These lines are from Dai-O Kokushi: On Zen:

Oh my good worthy friends gathered here,
If you desire to listen to the thunderous voice of the Dharma,
Exhaust your words, empty your thoughts,
For then you may come to recognize this one essence

We can fill our minds with fine words, consider questions of one and many, form and emptiness, but again, can we gain simplicity by taking the words of our ancestors at face value? Here is another passage from “Verse of the Faith-Mind”:

The more words and thoughts,
the less they fit the reality.
Cut off words, cut off thoughts,
and there is no place it does not penetrate.
Return to the root and you gain the truth,
follow appearances and you lose the essence.

We are told by Dai-O Kokushi to exhaust our words and empty our thoughts. We are told by Jianzhi Sengcan to cut off words, cut off thoughts. Our venerable teachers are reminding us that sometimes there is no thought that is better than no thought. That is, sometimes there is not a thought that is more helpful to us than releasing all thought. Even thoughts from those same venerable teachers can separate us from the simple and direct experience of just this. From Song of the Grass-Roof Hermitage:

Let go of hundreds of years and relax completely.
Open your hands and walk, innocent.
Thousands of words, myriad interpretations,
Are only to free you from obstructions.
If you want to know the undying person in the hut,
Don’t separate from this skin bag here and now.
(Shitou Xiqian ,700-790)

Here he warns us about getting lost in the sutras themselves, and points us back to this moment, in this body. There is importance in the specific words used in the advice about our words and thoughts. Exhaust, empty, cut off. When I first began sitting with Three Treasures we had a translation of the Great Vows for All from Aitken
Roshi that rendered the second vow as:

Greed, hatred, and ignorance rise endlessly; I vow to extinguish them.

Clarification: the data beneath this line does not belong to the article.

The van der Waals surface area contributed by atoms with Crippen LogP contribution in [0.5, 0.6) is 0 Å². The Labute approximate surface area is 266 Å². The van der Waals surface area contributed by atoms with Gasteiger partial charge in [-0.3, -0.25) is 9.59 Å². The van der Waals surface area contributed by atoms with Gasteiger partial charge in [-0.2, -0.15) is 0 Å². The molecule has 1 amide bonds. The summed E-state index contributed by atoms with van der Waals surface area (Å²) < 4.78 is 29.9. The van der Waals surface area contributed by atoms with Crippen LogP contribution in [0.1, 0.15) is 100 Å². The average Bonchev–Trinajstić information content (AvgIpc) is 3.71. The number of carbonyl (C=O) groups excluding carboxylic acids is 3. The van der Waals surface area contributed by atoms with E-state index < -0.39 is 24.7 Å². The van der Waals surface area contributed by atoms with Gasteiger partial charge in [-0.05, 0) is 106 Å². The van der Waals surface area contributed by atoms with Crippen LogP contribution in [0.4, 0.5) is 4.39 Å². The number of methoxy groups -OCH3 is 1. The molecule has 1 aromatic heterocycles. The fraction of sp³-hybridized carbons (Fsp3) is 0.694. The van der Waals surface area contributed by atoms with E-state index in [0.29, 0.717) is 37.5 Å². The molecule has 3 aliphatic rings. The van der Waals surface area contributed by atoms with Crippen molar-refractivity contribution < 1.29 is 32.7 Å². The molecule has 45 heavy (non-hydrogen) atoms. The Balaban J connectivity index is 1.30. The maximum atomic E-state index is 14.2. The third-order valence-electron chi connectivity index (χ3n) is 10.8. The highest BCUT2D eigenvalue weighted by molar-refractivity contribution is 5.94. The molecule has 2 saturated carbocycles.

Soon after I joined TTS, Aitken Roshi changed the passage to be:

Greed, hatred, and ignorance rise endlessly; I vow to abandon them.

I find this to be an elegant shift – no need to martial forces against our thoughts and delusions. I’ll just breathe instead! My thoughts can do whatever they want, but that doesn’t mean I have to follow along, I can just take my focus over here to the page in my hand. This fits like a hand in a glove with a practice that starts where we are, already home. And from here, without struggle against thoughts or anything else, just listen. Nothing more is asked by practice right now than you listening to the sound of my voice.

Putting together the three jewels I’ve been talking about, we can start from the understanding that we are already home. There is no need for struggle or doubt. We need not fight to be someone better. This skin bag here and now is all that is necessary. Secondly, we practice anyway, even though we are already home. We do so as a natural gesture from our own experiences of suffering and yearning. And third, we simply release thoughts.

But it is also an artifact of the words to talk about these three jewels as if they are separate – they are deeply connected. Just as we are all the dog, twitching with tail wagging. And the cat terrified. Without thought there is no struggle for or against tears or laughter, focused or scattered-mind. Jewels or no jewels, relinquish to the truth of what is, and there is no separation from what is emerging even as we speak.